A Quote by John Milton on clarity, fame, and spirit

Fame is the spur that the clear spirit doth raise

John Milton (1608 - 1674)

Contributed by: Zaady

A Quote by John Milton on age, envy, fame, honor, justice, music, praise, skill, songs, words, and worth

Harry, whose tuneful and well-measured song First taught our English music how to span Words with just note and accent, not to scan With Midas' ears, committing short and long, Thy worth and skill exempts thee from the throng, With praise enough for envy to look wan; To after age thou shalt be writ the man That with smooth air couldst humour best our tongue. Thou honour'st verse, and verse must lend her wing To honour thee, the priest of Phoebus' choir, That tun'st their happiest lines in hymn or story. Dante shall give Fame leave to set thee higher Than his Casella, whom he wooed to sing, Met in the milder shades of Purgatory.

John Milton (1608 - 1674)

Source: Sonnet XIII, To Mr H. Lawes on the Publishing His Airs

Contributed by: Zaady

A Quote by John M. McMahon on dedication, fame, god, growth, home, poetry, poets, reflection, and sacred

Poetry often introduces a mythological dimension which reflects the close connections between the gods and commonly encountered trees. A passage from Vergil's Georgics, in which the poet enumerates grafted trees and miraculous growth, incorporates several such mythological references: myrtles, sacred to Venus; the poplar, crown of Hercules; and the acorns of Jupiter's symbolic oak, referring to his grove at Dodona. The pine was held sacred to Pan, the Roman Faunus, and in his Eclogues Vergil describes the pastoral god's home on Mt. Maenalus in Arcadia. Propertius stresses the god's fondness for the tree, and Horace, for his part, dedicates a pine to the goddess Diana in a famous ode.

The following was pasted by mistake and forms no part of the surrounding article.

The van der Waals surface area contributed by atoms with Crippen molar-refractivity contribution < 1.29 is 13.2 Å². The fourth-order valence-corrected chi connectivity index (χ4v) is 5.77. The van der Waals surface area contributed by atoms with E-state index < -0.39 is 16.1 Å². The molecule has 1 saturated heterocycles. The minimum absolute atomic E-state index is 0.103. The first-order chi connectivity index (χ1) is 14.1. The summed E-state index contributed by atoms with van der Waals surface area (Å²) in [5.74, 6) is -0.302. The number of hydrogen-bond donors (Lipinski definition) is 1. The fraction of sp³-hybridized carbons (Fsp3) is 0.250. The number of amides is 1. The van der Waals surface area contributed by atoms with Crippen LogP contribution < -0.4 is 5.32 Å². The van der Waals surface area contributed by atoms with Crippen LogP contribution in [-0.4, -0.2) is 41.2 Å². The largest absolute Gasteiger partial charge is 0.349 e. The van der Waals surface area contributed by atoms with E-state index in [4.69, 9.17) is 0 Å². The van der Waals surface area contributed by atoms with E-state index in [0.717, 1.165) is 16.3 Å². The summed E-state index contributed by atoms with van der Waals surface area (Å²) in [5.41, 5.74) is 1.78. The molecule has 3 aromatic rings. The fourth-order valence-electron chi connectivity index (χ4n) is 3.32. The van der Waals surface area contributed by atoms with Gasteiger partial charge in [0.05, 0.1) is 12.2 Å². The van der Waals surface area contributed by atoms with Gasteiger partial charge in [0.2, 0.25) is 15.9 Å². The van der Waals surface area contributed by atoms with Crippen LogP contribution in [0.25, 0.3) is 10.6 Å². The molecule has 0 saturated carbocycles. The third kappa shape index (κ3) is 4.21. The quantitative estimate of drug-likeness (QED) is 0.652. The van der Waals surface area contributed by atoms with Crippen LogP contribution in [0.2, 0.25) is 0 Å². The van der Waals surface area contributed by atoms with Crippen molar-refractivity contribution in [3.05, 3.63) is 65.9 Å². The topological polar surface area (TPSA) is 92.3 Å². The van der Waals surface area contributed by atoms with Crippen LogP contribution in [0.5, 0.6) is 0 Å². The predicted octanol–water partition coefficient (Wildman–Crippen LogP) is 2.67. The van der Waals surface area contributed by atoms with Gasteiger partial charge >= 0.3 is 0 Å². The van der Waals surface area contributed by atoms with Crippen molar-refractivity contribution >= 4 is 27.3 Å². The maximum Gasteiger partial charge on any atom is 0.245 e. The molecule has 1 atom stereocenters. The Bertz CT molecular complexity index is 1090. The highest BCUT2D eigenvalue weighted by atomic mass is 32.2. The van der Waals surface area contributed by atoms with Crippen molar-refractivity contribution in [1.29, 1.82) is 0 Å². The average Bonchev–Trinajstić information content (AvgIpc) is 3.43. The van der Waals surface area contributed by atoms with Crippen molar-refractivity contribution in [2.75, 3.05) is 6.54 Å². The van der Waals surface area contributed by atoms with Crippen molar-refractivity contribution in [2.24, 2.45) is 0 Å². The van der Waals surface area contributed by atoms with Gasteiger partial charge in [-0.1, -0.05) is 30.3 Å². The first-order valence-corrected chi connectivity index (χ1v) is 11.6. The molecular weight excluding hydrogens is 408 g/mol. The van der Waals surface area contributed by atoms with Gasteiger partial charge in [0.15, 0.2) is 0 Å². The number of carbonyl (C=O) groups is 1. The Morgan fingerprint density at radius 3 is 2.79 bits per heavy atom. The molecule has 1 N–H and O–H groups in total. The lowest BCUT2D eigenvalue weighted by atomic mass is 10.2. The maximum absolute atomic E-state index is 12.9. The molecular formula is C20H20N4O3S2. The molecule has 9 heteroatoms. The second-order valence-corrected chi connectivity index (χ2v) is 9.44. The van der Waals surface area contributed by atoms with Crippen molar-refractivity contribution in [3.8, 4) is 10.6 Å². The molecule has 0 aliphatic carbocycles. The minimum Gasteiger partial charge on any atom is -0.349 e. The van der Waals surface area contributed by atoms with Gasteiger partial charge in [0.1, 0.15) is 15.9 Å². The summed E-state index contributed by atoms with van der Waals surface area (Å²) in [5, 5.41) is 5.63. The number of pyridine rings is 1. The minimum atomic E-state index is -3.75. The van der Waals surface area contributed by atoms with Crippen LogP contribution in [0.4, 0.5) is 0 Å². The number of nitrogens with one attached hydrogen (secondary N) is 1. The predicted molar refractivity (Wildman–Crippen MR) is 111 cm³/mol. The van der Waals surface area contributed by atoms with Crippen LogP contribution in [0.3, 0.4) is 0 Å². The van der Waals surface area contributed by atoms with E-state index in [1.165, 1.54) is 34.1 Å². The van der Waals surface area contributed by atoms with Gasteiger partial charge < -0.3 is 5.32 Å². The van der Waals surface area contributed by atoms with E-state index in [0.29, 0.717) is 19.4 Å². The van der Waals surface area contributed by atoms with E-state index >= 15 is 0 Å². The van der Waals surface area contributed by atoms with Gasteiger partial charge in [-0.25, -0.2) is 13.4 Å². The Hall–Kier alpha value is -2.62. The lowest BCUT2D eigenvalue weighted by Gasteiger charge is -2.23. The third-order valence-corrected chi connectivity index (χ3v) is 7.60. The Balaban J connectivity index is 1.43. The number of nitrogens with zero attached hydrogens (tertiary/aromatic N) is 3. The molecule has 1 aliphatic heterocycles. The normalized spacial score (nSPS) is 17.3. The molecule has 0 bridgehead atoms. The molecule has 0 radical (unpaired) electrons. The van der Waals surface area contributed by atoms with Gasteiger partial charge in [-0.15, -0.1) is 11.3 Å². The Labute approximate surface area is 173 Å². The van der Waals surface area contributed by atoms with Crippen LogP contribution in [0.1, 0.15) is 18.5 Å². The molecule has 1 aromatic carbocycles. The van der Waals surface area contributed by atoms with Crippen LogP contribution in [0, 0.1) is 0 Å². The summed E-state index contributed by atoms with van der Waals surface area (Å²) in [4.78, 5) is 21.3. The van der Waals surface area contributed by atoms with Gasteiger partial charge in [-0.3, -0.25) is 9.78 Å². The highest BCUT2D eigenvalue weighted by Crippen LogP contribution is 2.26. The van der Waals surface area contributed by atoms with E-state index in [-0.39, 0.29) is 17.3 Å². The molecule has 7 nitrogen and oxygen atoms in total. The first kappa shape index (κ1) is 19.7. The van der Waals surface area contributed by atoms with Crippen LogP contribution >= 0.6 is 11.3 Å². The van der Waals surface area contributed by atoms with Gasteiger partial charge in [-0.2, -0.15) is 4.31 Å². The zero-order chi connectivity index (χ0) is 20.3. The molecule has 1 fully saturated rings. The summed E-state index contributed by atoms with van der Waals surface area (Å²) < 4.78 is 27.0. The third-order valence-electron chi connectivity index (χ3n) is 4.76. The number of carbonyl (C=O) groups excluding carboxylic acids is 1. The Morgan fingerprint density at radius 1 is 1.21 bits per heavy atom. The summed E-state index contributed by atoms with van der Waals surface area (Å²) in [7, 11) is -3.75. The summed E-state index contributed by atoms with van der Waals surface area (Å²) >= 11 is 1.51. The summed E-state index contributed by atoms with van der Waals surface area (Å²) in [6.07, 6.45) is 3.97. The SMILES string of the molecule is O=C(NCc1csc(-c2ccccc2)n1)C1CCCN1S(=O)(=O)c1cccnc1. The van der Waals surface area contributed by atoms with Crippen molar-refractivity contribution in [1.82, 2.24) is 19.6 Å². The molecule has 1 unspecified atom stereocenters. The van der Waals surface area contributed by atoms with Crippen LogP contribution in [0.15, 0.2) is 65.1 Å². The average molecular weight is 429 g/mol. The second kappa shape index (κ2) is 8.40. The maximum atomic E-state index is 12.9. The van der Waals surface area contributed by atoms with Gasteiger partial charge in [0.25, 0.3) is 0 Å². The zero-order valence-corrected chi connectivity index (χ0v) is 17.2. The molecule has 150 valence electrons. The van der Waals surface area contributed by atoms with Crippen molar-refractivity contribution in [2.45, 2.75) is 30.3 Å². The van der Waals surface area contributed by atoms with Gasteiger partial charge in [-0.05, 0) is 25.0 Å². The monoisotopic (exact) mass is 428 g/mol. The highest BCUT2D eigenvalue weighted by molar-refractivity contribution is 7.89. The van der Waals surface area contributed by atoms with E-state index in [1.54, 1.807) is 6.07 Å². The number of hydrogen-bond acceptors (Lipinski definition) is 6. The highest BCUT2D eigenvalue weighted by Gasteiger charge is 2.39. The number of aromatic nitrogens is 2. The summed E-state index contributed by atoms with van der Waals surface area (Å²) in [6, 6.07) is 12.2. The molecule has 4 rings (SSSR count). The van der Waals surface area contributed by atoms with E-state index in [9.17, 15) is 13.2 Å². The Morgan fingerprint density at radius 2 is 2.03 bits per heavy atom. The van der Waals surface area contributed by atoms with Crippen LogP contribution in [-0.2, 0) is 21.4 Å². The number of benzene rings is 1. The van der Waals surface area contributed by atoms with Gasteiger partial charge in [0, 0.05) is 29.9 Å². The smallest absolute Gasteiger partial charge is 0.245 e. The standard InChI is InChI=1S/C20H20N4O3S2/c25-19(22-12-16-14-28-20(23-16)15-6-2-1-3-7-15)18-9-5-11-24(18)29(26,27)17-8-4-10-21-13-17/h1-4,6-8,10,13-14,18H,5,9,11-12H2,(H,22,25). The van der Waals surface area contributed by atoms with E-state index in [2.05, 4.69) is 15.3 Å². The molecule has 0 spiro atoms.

John M. McMahon

Source: Trees: Living Links to the Classical Past

Contributed by: Zaady

A Quote by John J. Moment on fame, fortune, friendship, gold, lies, sleep, and wealth

There are veins in the hills where jewels hide And gold lies buried deep; There are harbor-towns where the great ships ride, And fame and fortune sleep; But land and sea though we tireless rove, And follow each trail to the end, Whatever the wealth of our treasure-trove, The best we shall find is a friend.

John J. Moment

Source: The Best Treasure

Contributed by: Zaady

A Quote by John Gay on fame


I hate the man who builds his name On ruins of another's fame.

John Gay (1685 - 1732)

Source: Fables, pt. I, 1727, The Poet and the Rose

Contributed by: Zaady

A Quote by John Dryden on death and fame


Fame then was cheap, and the first comer sped; And they have kept it since by being dead.

John Dryden (1631 - 1700)

Source: The Conquest of Granada. Epilogue

Contributed by: Zaady

A Quote by Johann Wolfgang Von Goethe on adventure, fame, love, and power

Everything a human being wants can be divided into four components - love, adventure, power and fame.

Johann Wolfgang von Goethe (1749 - 1832)

Contributed by: Zaady

A Quote by Johann Pachelbel on fame


His best-known piece is probably his "Canon in D." He also has 'Hexachordium Apollonis', which is also quite famous.

Johann Pachelbel (1653 - 1706)

Contributed by: Zaady

A Quote by Jerry Lewis on fame, genius, and people

People hate me because I am a multifaceted, talented, wealthy, internationally famous genius.

Jerry Lewis

Contributed by: Zaady

A Quote by Jean Harlow on books, cinema, and fame

"Would you be shocked if I changed into something more comfortable?" Number Five in the Top Ten Most Famous Movie Quotes. -The Guinness Book of Film

Jean Harlow (1911 - 1937)

Source: Hell's Angels, 1930.

Contributed by: Zaady

Syndicate content